Ace Metrix will do an analysis of it and say
Quote:
Originally Posted by japm View Post

No.

Apple (lately) is more like the scientist who claims to have cured cancer, but actually just copied another scientist who really cured it 2 years ago.
Quote:
Originally Posted by japm View Post

No.

Apple (lately) is more like the scientist who claims to have cured cancer, but actually just copied another scientist who really cured it 2 years ago.

I didn't know one can copy a cure, must be the morning coffee.
post #18 of 266
Quote:

Can Apple survive 2013?

 

I think this is sarcasm.

Which of us is the fisherman and which the trout?

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Which of us is the fisherman and which the trout?

Reply
post #19 of 266
Quote:
Originally Posted by wubbus View Post

Lots of interesting facts in the article. I know it is an editorial opinion piece but the whole tone of it seems to miss that Google/Samsung/Android OEMs/MSFT, just like Apple, is generally made up of some very smart people. I don't think many of us could march in there and start giving lessons about how they actually should run their businesses. Absolutely, they are executing different strategies, some of which will end in failure and some of which will be valuable.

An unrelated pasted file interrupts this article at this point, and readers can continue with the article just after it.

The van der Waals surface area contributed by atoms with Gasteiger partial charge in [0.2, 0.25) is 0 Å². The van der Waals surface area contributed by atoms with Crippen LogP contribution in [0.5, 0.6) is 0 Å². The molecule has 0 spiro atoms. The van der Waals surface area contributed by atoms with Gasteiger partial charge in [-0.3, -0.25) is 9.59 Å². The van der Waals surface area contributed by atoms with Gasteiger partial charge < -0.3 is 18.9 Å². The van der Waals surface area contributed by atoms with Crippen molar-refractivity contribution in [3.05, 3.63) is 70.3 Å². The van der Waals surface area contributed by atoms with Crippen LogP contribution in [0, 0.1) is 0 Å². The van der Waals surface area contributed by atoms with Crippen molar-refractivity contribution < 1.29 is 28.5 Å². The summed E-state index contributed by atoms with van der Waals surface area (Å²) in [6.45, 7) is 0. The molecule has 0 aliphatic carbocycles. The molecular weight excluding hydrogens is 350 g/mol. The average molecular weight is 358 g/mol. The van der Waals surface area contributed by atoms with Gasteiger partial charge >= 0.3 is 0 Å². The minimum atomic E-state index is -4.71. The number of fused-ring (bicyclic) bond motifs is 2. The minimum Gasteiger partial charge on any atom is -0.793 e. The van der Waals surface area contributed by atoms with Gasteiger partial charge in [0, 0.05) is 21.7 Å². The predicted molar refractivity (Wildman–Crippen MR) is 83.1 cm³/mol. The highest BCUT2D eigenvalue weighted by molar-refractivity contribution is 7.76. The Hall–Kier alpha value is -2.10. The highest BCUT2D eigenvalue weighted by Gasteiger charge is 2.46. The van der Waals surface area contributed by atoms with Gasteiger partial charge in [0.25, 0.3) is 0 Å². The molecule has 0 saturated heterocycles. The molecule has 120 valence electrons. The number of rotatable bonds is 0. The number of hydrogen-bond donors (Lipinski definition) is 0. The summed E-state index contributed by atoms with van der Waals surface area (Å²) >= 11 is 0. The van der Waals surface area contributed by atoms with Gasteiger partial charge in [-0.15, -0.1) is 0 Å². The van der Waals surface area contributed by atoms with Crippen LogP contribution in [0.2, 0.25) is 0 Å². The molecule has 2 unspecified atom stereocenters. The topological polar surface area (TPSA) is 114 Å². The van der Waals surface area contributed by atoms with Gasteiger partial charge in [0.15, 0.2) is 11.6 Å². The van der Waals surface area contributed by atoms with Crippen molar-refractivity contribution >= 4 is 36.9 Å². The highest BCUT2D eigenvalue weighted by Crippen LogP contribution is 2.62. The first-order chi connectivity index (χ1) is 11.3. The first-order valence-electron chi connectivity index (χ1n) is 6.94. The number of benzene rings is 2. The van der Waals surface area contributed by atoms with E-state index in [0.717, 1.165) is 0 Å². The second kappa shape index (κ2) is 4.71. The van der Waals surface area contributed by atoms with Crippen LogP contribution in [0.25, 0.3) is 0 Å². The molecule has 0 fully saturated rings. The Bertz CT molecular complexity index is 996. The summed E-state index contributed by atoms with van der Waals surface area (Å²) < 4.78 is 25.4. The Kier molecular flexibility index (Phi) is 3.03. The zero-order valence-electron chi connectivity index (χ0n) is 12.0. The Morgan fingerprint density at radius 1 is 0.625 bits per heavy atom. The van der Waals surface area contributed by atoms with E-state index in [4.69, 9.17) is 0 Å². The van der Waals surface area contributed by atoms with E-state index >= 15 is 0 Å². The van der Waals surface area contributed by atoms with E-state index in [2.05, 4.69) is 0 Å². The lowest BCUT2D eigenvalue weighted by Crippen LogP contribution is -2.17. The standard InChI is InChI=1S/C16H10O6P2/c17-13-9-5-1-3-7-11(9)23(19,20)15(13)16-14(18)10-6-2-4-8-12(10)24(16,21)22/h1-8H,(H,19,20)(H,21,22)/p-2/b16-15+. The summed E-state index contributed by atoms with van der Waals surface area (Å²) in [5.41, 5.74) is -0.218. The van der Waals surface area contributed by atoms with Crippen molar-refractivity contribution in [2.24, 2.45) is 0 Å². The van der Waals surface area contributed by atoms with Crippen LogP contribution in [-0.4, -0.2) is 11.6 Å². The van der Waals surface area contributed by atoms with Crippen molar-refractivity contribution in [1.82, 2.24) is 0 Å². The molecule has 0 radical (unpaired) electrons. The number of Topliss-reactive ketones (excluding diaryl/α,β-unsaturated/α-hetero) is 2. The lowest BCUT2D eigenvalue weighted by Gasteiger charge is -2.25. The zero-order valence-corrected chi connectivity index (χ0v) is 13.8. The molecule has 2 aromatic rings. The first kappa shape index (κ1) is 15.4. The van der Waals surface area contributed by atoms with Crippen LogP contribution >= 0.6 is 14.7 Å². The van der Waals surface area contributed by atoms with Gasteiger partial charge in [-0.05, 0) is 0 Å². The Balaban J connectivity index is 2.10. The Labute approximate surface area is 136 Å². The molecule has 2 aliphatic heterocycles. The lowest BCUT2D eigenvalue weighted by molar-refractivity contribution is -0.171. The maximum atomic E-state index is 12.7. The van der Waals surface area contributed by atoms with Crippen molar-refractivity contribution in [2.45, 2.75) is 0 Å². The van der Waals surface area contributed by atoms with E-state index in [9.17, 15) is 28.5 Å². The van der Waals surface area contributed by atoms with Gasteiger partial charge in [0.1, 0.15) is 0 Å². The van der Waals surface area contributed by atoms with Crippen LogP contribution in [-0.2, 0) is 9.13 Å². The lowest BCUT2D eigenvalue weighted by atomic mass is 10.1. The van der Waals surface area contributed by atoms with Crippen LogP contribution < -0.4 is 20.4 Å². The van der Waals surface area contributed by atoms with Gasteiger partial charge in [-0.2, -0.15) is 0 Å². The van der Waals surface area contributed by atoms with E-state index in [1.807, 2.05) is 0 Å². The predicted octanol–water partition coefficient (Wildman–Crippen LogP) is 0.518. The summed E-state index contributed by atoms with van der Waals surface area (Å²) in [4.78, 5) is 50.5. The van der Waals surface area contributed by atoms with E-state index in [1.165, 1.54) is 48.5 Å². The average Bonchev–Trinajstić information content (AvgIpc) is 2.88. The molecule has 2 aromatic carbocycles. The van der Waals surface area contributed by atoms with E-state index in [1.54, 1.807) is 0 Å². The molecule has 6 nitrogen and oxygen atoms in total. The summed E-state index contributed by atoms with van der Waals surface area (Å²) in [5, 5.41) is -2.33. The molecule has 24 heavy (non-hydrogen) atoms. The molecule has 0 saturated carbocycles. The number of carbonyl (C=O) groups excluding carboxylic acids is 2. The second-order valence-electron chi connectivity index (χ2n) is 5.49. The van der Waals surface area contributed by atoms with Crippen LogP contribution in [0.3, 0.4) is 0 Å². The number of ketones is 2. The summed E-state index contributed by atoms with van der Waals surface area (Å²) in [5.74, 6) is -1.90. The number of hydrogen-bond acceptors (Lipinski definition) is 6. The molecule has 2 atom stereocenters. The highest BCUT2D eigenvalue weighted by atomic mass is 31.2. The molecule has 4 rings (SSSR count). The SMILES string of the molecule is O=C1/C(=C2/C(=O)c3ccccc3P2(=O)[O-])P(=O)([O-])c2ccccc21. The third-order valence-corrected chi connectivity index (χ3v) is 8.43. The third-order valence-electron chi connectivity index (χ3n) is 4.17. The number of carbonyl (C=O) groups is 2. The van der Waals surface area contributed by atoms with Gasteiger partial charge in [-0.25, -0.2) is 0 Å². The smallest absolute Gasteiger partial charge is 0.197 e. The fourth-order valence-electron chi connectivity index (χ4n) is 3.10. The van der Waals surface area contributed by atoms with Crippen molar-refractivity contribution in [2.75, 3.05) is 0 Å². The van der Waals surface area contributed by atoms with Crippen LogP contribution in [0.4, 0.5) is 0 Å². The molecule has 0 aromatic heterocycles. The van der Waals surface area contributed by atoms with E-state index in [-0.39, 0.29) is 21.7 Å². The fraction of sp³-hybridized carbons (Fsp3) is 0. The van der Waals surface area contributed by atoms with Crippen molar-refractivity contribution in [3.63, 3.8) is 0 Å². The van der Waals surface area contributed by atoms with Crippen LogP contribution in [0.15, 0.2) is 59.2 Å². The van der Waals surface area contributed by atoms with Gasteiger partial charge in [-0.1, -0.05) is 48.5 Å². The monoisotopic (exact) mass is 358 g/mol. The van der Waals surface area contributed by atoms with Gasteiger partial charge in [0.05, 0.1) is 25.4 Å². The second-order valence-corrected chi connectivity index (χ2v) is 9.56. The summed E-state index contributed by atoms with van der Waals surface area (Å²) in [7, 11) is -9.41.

No, what Mr Dilger did not emphasis was:

1. … since 1978.

2. … the number progression is roughly 75% - 20% - 5%.

 

Your comment on "some very smart people" is generally applicable when these people can get hired on at Apple, if they are good enough.

 

Cheers

post #20 of 266
Quote:
Originally Posted by wubbus View Post

...Google/Samsung/Android OEMs/MSFT, just like Apple, is generally made up of some very smart people.

Why did they have to steal an OS and hardware from Apple, then?

Originally posted by Relic

...those little naked weirdos are going to get me investigated.
Reply

Originally posted by Relic

...those little naked weirdos are going to get me investigated.
Reply
post #21 of 266
Really, you needed that headline to sell your words? A bit whorish!

Imaging a consumer looking to buy an Apple device, and searching the web and finding your article, "Can Apple Survive 2013". And we are already only six months away from the end of 2013.
I if I didn't know better, unlike most consumers, and with the beating the stock is getting (with no real reason, except speculation), would take my money elsewhere. Why would anyone buy from a company that might go out of business this year?

You see, you think that most people understand your nuances, or read the piece. No, a headline is good enough for the regular consumer. Thank you very much for unknowingly (maybe, Samsung pays well) helping the competition.

Competition is great, but honest competition is.